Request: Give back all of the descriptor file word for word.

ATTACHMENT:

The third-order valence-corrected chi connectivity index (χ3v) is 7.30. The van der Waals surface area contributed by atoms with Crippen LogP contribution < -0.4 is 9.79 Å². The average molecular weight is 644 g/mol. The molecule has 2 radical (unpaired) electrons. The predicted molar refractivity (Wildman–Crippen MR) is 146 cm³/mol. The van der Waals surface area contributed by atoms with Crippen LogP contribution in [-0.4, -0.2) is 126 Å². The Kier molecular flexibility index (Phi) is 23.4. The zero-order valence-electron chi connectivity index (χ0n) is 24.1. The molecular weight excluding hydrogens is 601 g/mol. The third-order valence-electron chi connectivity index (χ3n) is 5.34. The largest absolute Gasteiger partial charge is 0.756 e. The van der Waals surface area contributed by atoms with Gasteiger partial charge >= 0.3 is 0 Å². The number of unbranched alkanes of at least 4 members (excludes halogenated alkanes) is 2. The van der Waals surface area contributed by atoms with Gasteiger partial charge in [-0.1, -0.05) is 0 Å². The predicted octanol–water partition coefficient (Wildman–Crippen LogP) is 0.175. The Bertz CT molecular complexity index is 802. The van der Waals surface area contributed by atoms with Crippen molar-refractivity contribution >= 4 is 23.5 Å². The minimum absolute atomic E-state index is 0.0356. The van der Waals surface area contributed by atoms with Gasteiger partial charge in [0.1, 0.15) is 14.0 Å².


The third-order valence-corrected chi connectivity index (χ3v) is 7.30. The van der Waals surface area contributed by atoms with Crippen LogP contribution < -0.4 is 9.79 Å². The average molecular weight is 644 g/mol. The molecule has 2 radical (unpaired) electrons. The predicted molar refractivity (Wildman–Crippen MR) is 146 cm³/mol. The van der Waals surface area contributed by atoms with Crippen LogP contribution in [-0.4, -0.2) is 126 Å². The Kier molecular flexibility index (Phi) is 23.4. The zero-order valence-electron chi connectivity index (χ0n) is 24.1. The molecular weight excluding hydrogens is 601 g/mol. The third-order valence-electron chi connectivity index (χ3n) is 5.34. The largest absolute Gasteiger partial charge is 0.756 e. The van der Waals surface area contributed by atoms with Gasteiger partial charge >= 0.3 is 0 Å². The number of unbranched alkanes of at least 4 members (excludes halogenated alkanes) is 2. The van der Waals surface area contributed by atoms with Gasteiger partial charge in [-0.1, -0.05) is 0 Å². The predicted octanol–water partition coefficient (Wildman–Crippen LogP) is 0.175. The Bertz CT molecular complexity index is 802. The van der Waals surface area contributed by atoms with Crippen molar-refractivity contribution >= 4 is 23.5 Å². The minimum absolute atomic E-state index is 0.0356. The van der Waals surface area contributed by atoms with Gasteiger partial charge in [0.1, 0.15) is 14.0 Å².